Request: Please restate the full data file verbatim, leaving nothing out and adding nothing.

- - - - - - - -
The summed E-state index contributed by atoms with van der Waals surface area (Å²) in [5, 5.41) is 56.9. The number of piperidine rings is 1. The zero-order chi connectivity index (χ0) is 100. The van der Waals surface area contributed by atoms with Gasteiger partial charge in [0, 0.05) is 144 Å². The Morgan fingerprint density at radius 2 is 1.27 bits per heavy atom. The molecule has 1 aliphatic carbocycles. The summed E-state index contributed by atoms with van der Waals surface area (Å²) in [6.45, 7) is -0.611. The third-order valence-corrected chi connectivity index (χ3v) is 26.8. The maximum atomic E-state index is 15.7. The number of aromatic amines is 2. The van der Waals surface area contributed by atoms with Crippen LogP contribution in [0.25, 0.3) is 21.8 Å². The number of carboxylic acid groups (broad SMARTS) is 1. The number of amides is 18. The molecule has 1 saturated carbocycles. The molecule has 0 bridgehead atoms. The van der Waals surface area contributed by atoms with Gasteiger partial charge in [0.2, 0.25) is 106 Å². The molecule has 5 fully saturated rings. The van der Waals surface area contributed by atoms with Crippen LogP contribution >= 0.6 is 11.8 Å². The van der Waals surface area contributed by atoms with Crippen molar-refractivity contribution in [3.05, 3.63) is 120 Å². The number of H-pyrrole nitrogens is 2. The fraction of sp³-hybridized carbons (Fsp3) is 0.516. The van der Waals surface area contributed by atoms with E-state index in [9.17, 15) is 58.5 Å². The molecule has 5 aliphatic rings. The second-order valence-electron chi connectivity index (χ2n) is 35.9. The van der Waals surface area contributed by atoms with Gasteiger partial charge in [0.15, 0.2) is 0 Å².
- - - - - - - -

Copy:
The summed E-state index contributed by atoms with van der Waals surface area (Å²) in [5, 5.41) is 56.9. The number of piperidine rings is 1. The zero-order chi connectivity index (χ0) is 100. The van der Waals surface area contributed by atoms with Gasteiger partial charge in [0, 0.05) is 144 Å². The Morgan fingerprint density at radius 2 is 1.27 bits per heavy atom. The molecule has 1 aliphatic carbocycles. The summed E-state index contributed by atoms with van der Waals surface area (Å²) in [6.45, 7) is -0.611. The third-order valence-corrected chi connectivity index (χ3v) is 26.8. The maximum atomic E-state index is 15.7. The number of aromatic amines is 2. The van der Waals surface area contributed by atoms with Crippen LogP contribution in [0.25, 0.3) is 21.8 Å². The number of carboxylic acid groups (broad SMARTS) is 1. The number of amides is 18. The molecule has 1 saturated carbocycles. The molecule has 0 bridgehead atoms. The van der Waals surface area contributed by atoms with Gasteiger partial charge in [0.2, 0.25) is 106 Å². The molecule has 5 fully saturated rings. The van der Waals surface area contributed by atoms with Crippen LogP contribution >= 0.6 is 11.8 Å². The van der Waals surface area contributed by atoms with Crippen molar-refractivity contribution in [3.05, 3.63) is 120 Å². The number of H-pyrrole nitrogens is 2. The fraction of sp³-hybridized carbons (Fsp3) is 0.516. The van der Waals surface area contributed by atoms with E-state index in [9.17, 15) is 58.5 Å². The molecule has 5 aliphatic rings. The second-order valence-electron chi connectivity index (χ2n) is 35.9. The van der Waals surface area contributed by atoms with Gasteiger partial charge in [0.15, 0.2) is 0 Å².